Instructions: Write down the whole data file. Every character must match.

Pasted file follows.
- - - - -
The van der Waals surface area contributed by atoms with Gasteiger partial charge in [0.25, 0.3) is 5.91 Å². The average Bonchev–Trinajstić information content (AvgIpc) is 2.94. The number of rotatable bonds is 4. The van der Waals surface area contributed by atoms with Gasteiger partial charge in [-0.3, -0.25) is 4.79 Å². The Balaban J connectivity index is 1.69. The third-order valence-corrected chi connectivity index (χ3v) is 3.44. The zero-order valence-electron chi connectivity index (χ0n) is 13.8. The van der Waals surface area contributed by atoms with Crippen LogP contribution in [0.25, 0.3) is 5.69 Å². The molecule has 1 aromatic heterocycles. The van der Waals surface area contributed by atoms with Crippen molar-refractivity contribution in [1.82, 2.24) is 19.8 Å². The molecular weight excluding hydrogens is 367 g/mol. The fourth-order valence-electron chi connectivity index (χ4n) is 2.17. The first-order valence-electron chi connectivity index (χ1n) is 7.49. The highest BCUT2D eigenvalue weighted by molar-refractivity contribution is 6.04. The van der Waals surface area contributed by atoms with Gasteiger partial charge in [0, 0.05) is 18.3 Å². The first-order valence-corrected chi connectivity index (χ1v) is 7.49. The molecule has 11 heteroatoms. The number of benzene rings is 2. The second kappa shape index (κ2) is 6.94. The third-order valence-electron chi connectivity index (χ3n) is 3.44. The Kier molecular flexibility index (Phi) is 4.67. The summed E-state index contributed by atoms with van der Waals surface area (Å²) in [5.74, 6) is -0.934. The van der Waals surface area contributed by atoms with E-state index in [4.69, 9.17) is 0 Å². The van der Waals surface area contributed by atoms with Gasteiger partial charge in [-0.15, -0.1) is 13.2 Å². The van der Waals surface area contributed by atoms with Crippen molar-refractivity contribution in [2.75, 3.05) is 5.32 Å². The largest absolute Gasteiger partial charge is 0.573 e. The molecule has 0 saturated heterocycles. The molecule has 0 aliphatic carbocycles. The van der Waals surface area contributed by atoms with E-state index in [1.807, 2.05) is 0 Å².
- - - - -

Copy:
The van der Waals surface area contributed by atoms with Gasteiger partial charge in [0.25, 0.3) is 5.91 Å². The average Bonchev–Trinajstić information content (AvgIpc) is 2.94. The number of rotatable bonds is 4. The van der Waals surface area contributed by atoms with Gasteiger partial charge in [-0.3, -0.25) is 4.79 Å². The Balaban J connectivity index is 1.69. The third-order valence-corrected chi connectivity index (χ3v) is 3.44. The zero-order valence-electron chi connectivity index (χ0n) is 13.8. The van der Waals surface area contributed by atoms with Crippen LogP contribution in [0.25, 0.3) is 5.69 Å². The molecule has 1 aromatic heterocycles. The van der Waals surface area contributed by atoms with Crippen molar-refractivity contribution in [1.82, 2.24) is 19.8 Å². The molecular weight excluding hydrogens is 367 g/mol. The fourth-order valence-electron chi connectivity index (χ4n) is 2.17. The first-order valence-electron chi connectivity index (χ1n) is 7.49. The highest BCUT2D eigenvalue weighted by molar-refractivity contribution is 6.04. The van der Waals surface area contributed by atoms with Gasteiger partial charge in [0, 0.05) is 18.3 Å². The first-order valence-corrected chi connectivity index (χ1v) is 7.49. The molecule has 11 heteroatoms. The number of benzene rings is 2. The second kappa shape index (κ2) is 6.94. The third-order valence-electron chi connectivity index (χ3n) is 3.44. The Kier molecular flexibility index (Phi) is 4.67. The summed E-state index contributed by atoms with van der Waals surface area (Å²) in [5.74, 6) is -0.934. The van der Waals surface area contributed by atoms with E-state index in [4.69, 9.17) is 0 Å². The van der Waals surface area contributed by atoms with Gasteiger partial charge in [-0.15, -0.1) is 13.2 Å². The van der Waals surface area contributed by atoms with Crippen molar-refractivity contribution in [2.75, 3.05) is 5.32 Å². The largest absolute Gasteiger partial charge is 0.573 e. The molecule has 0 saturated heterocycles. The molecule has 0 aliphatic carbocycles. The van der Waals surface area contributed by atoms with E-state index in [1.807, 2.05) is 0 Å².